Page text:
President Joe Biden attends a meeting. File photo
Senate Democrats are trying to force a public showdown over their sweeping elections legislation, aiming to launch debate on a key party priority even though there’s no assurance the bill will come to a vote.
Top US Senate Republican Mitch McConnell on Wednesday blasted President Biden's push for a voting-rights bill, underscoring the difficulty Biden's Democrats face in trying to steer legislation through a Congress they narrowly control.
Majority Leader Chuck Schumer outlined the plan in a memo obtained on Wednesday by the media, on the eve of President Joe Biden's visit to meet privately with Senate Democrats about the path forward. It still leaves the Democrats in need of a way to force a vote on the legislation, now blocked by a Republican filibuster.
Republican Senator Mitch McConnell speaks during a session. File photo
"We will finally have an opportunity to debate voting rights legislation — something that Republicans have thus far denied,” Schumer wrote in the memo to his Democratic colleagues, which described a workaround to avoid a Republican filibuster that for months has blocked formal debate over the legislation on the Senate floor. "Senators can finally make clear to the American people where they stand on protecting our democracy and preserving the right of every eligible American to cast a ballot.”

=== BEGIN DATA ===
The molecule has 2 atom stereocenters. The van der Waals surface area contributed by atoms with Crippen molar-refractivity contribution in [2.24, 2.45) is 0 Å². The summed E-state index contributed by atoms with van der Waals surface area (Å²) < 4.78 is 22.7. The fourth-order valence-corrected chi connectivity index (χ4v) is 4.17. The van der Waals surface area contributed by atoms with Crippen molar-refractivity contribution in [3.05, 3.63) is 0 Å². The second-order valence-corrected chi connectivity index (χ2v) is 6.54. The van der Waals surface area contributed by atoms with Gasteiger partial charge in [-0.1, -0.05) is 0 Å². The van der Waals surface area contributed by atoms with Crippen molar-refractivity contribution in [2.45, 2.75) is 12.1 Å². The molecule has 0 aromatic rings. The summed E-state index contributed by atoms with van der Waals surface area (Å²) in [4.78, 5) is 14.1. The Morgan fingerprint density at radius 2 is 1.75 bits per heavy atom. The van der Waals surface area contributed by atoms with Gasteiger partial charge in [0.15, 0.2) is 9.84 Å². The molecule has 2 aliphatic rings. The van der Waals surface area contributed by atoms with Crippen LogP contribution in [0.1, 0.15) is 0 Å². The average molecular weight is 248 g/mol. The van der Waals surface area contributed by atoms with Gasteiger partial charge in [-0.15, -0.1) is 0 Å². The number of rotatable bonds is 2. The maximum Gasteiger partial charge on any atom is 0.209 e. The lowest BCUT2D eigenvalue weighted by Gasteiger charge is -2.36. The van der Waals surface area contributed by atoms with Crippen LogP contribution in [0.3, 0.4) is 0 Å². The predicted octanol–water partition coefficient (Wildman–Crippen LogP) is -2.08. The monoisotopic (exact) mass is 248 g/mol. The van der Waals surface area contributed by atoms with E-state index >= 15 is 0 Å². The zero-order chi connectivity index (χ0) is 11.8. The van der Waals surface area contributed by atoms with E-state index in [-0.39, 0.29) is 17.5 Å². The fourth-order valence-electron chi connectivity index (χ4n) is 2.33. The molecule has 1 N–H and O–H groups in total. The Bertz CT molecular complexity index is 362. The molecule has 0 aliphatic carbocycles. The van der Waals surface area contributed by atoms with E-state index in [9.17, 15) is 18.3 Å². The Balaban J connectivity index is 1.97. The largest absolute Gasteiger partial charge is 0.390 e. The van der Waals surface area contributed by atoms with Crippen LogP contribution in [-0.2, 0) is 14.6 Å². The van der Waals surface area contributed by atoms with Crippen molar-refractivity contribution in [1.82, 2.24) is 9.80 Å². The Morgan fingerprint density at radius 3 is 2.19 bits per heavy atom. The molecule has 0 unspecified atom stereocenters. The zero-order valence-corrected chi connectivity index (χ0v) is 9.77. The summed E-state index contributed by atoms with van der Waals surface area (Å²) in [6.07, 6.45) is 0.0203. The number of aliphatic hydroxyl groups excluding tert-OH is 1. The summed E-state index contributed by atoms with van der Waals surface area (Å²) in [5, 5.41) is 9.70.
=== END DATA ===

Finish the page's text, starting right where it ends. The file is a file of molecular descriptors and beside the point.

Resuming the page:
Biden has called for Democrats to jettison the chamber's longstanding "filibuster" rule requiring 60 of the 100 senators to agree to advance most legislation, a move that McConnell said would irreparably damage the Senate.
"The president's rant yesterday was incoherent, incorrect and beneath his office," McConnell said on the Senate floor, referring to Biden's speech in Atlanta on Tuesday in which he appealed for voting-rights legislation and called Republicans cowardly for not supporting it.
Democrats' razor-thin majority in the US Senate has led to them making new calls to change the chamber's longstanding "filibuster" supermajority rule to allow them to pass a voting rights bill that Biden will urge action on on Tuesday.
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The farmer indicated that during his work he wanted to move a tree but he lost his balance and fell from a crane, due to the negligence and the employer's failure to provide security and safety means to protect workers from work risk.